Last month, Ndifuna Ukwazi launched litigation in the Western Cape High Court to advance inclusionary housing in Cape Town.
Some members of the public may be asking: what is inclusionary housing? Why do we need it? How does it work? Who can access an affordable housing unit? Also, how does it affect the development industry, the economy and investor confidence?
What is inclusionary housing?
Cape Town is a racially divided city. It is also facing a housing affordability crisis. The lack of racial and economic integration means that the best land is reserved for wealthy, predominantly white population, who can afford to live close to good jobs, schools, and hospitals. Increasingly, poor and working class families find themselves struggling to find affordable housing options in the areas where they grew up or close to their jobs.
This problem is not unique to South Africa. As a response to exorbitant housing markets, hundreds of local governments in North and South America and Europe adopted inclusionary policies to address the lack of affordable housing opportunities for poor and working-class households.
The notion of inclusionary housing emerged in the US in the 1970s and later in Europe. Inclusionary housing policies are implemented to achieve two goals:
1) Produce more affordable units.
2) Foster greater social integration.
Local governments adopted inclusionary housing in response to property booms to ensure that poor and working class families were not “priced out” of well-located housing in cities.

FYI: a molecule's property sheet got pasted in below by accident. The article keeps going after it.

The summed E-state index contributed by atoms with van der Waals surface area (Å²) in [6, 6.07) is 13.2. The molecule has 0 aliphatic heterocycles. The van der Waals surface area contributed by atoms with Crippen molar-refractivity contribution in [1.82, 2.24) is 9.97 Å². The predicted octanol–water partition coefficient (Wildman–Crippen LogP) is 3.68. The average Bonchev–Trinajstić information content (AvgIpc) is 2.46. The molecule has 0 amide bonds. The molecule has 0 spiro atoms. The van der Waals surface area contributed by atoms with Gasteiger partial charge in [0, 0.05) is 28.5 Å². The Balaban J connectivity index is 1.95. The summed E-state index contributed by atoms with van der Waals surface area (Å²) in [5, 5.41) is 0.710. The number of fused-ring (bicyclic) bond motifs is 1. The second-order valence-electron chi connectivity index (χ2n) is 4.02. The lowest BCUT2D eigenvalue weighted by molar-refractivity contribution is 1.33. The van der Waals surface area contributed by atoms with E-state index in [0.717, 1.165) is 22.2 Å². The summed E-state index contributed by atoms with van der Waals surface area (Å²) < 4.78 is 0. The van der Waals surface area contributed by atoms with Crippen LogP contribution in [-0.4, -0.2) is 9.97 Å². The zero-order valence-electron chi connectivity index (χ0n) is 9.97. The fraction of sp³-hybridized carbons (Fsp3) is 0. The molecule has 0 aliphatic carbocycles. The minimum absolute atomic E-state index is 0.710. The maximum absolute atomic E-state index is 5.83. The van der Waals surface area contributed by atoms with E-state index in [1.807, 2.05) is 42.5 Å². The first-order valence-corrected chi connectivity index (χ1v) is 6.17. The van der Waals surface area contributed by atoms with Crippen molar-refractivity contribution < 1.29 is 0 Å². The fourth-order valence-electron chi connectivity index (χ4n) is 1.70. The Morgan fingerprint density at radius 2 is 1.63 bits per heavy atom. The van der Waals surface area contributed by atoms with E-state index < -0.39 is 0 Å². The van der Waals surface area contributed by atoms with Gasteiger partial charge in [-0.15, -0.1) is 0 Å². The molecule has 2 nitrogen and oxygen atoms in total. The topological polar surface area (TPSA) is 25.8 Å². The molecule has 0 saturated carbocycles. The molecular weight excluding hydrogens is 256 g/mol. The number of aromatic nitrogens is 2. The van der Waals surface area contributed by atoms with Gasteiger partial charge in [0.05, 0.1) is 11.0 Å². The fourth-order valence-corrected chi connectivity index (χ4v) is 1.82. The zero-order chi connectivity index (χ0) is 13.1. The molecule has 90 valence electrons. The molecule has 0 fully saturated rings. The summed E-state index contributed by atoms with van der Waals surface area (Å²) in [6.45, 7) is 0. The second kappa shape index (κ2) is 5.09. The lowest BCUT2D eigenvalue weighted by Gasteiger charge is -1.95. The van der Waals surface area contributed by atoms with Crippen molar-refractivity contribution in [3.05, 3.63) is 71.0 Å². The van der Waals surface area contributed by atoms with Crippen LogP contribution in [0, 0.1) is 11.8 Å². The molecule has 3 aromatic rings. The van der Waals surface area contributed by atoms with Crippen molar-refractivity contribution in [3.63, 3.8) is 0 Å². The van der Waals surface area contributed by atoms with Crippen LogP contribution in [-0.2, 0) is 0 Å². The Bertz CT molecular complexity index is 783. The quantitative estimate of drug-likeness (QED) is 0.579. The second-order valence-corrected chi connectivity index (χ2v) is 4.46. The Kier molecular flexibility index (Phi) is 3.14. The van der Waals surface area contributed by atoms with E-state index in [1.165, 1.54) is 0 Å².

This works through the local planning system. When a developer applies for planning permission, the local administration would require a private developer to make an inclusionary housing contribution in one of three ways:
1) Reserve a fair portion of units for low-income households in the development;
2) Build affordable housing units on a near-by off-site development; or
3) Pay a fee to the local administration which it uses for affordable or other housing needs. This contribution is obtained in exchange for additional development rights and other incentives like fast-tracking processes.
Inclusionary housing usually occurs in “hot” property markets close to jobs and commercial activity. In the US, inclusionary housing was used to counter racist planning practices that excluded minority groups from living in white areas. Its policies ensure that low-income households are not excluded from living in good areas, close to jobs, good schools, health care and shopping malls. Thus, inclusionary housing is also used to foster social and economic integration and cohesion.
The global spread of inclusionary housing reflects the acknowledgement that local governments around the world hold private developers to a higher standard of public accountability.
Growing Interest in Cape Town
Inclusionary housing is one tool in a range of tools needed to mitigate against Cape Town’s dysfunctional and exclusive spatial design. Traffic congestion, high land and property prices and long and costly commutes on unreliable public transport continue to make Cape Town an unsustainable city. Added to this, the majority of people living on the periphery having to travel into the CBD every day are working class black and coloured residents.
There is growing interest in inclusionary housing among some private developers and the City. Private developers in Sea Point, Observatory, Paarden Eiland, Century City and Diep River have proposed these housing units as a way to comply with statutory requirements of spatial justice and equitable access to land for disadvantaged persons. The City has also done some research into a policy but has not yet formalised this process.